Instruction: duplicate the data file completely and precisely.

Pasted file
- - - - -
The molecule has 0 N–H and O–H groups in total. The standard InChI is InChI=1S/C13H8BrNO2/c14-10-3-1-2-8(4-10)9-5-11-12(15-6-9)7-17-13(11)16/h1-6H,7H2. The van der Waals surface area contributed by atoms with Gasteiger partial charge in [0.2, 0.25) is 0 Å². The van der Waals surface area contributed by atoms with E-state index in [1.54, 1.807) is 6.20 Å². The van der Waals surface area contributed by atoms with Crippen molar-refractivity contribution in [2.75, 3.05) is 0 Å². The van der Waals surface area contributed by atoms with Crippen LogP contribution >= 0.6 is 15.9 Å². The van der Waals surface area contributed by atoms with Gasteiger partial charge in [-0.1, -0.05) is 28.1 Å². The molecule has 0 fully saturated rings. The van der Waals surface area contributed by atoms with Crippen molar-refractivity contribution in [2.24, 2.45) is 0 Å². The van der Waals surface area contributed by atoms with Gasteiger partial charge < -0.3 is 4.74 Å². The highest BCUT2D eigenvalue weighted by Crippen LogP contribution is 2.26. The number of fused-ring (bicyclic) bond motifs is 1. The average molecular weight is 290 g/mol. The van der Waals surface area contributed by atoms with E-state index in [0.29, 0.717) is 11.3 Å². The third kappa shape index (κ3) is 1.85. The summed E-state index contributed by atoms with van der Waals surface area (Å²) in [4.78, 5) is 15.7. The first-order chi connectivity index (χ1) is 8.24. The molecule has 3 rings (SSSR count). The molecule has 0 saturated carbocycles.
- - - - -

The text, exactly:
The molecule has 0 N–H and O–H groups in total. The standard InChI is InChI=1S/C13H8BrNO2/c14-10-3-1-2-8(4-10)9-5-11-12(15-6-9)7-17-13(11)16/h1-6H,7H2. The van der Waals surface area contributed by atoms with Gasteiger partial charge in [0.2, 0.25) is 0 Å². The van der Waals surface area contributed by atoms with E-state index in [1.54, 1.807) is 6.20 Å². The van der Waals surface area contributed by atoms with Crippen molar-refractivity contribution in [2.75, 3.05) is 0 Å². The van der Waals surface area contributed by atoms with Crippen LogP contribution >= 0.6 is 15.9 Å². The van der Waals surface area contributed by atoms with Gasteiger partial charge in [-0.1, -0.05) is 28.1 Å². The molecule has 0 fully saturated rings. The van der Waals surface area contributed by atoms with Crippen molar-refractivity contribution in [2.24, 2.45) is 0 Å². The van der Waals surface area contributed by atoms with Gasteiger partial charge < -0.3 is 4.74 Å². The highest BCUT2D eigenvalue weighted by Crippen LogP contribution is 2.26. The number of fused-ring (bicyclic) bond motifs is 1. The average molecular weight is 290 g/mol. The van der Waals surface area contributed by atoms with E-state index in [0.29, 0.717) is 11.3 Å². The third kappa shape index (κ3) is 1.85. The summed E-state index contributed by atoms with van der Waals surface area (Å²) in [4.78, 5) is 15.7. The first-order chi connectivity index (χ1) is 8.24. The molecule has 3 rings (SSSR count). The molecule has 0 saturated carbocycles.